Hunters help U researchers with window into the world of scavengers

University of Minnesota researchers remain interested in the messy and, perhaps, offputting markings of a deer hunt: a gut pile.

The Offal Wildlife Watching project team wants hunters, after field-dressing their deer, to set up trail cameras for a month at the sites, which have become a window into the world of scavengers.

Over five hunting seasons, researchers have been learning what descends on whitetails' internal organs, or offal. They say the study will help fill a knowledge gap in an area that is all about scale: About 150,000-200,000 whitetails are harvested annually in Minnesota, creating tons of offal on the land. How many species use it? Are some more common than others? How does it vary across Minnesota habitats?

"If we didn't hunt this time of year, that wouldn't be available," said Ellen Candler, a postdoctoral researcher among the analysts. "Deer are pretty healthy this time of year. They don't just die, typically. Not in that mass.

"So, understanding what our impact is on those species — whether it is positive? Do we impact the survival of some of those scavenger species? That is not a question we can directly get at with our research, but it is something the research can inform. What could possibly be the negative impacts? What are we provisioning as hunters?"

Another season, another request

The project recently received state funding for two additional years. It also received money from the Environment and Natural Resources Trust Fund that helped buy about 150 remote cameras to lend to hunters, Candler said. At least 40 camera kits remain. Some of the new cameras have been deployed after special hunts in the Three Rivers Parks District, Dakota County, and elsewhere.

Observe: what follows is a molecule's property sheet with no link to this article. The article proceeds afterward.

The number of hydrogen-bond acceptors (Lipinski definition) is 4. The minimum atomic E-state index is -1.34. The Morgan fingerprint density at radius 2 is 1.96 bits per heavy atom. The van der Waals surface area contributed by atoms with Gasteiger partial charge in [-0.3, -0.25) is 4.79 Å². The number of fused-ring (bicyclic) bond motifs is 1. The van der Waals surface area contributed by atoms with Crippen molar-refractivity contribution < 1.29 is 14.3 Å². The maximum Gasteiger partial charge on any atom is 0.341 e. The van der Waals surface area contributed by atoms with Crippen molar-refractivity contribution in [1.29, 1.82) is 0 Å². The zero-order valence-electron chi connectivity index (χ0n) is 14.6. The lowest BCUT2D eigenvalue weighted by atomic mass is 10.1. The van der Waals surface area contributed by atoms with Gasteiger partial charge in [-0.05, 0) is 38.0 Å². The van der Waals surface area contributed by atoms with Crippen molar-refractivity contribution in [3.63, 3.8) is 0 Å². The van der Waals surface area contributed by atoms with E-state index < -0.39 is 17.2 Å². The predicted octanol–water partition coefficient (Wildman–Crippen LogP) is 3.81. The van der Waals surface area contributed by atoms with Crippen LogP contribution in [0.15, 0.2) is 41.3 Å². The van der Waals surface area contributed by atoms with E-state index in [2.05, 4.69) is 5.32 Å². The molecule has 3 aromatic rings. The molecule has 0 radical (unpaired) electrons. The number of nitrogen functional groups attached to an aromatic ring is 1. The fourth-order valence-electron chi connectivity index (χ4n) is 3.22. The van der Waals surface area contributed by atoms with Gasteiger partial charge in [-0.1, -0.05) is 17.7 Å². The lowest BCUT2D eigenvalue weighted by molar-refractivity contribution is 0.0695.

Using social media and other communication means, the project has scored repeat participants. Some hunters use their own trail cams. Researchers also have relied on partnerships with groups like the Minnesota Master Naturalist Program and Bluffland Whitetails Association.

Candler said to date the project has brought in hundreds of thousands of images from across Minnesota. Researchers use Zooniverse, a citizen science platform where the public can help them wade through the volume, and discuss or question what they've seen.

Hunters who are interested in aiding the research can register at

What has turned up on camera cards?

At least 50 different species. Crows, ravens and eagles have been among the most common. There have been four types of woodpeckers; a trio of bobcats; fishers and American martens (in the weasel family); flying squirrels; rabbits; chickadees — and even the occasional deer, Candler said. While woodpeckers might be surprising, Candler likened their appearance to suet blocks at bird feeders. Regarding deer, Candler said a nutritional deficit might be the trigger. Plus, the remains might exist on a commonly used wildlife path.

Does research extend to threats to wildlife, like lead ammunition fragments or disease?

Candler said those areas aren't a goal, but said the project does talk with the Minnesota Center for Prion Research and Outreach, focused on chronic wasting disease.

"We're in constant talks with them about how [scavengers at gut piles] might impact disease spread," Candler said, "either between deer or how scavenger species might influence that."

Photos reveal a hidden world

Beyond the images of guts and scavengers is the odd intrigue of looking at an activity normally hidden to most humans. The photos can be inherently interesting and, in the case of those shot with high-end cameras, striking. Candler agreed and equated them to experiences and interactions with wildlife that occur in the "sit-and-wait" quiet outdoors.

"You get this view into nature that you would not otherwise see. We had barred owls and bobcats hunting rodents at the gut piles which have been super interesting. … Things you otherwise wouldn't see. Just to get a glimpse into the lives of these scavengers and how we influence them even when we leave. Whether that be positive or negative."

Related program: A remote camera workshop and discussion is Saturday at Eastman Nature Center in Dayton. Details are here.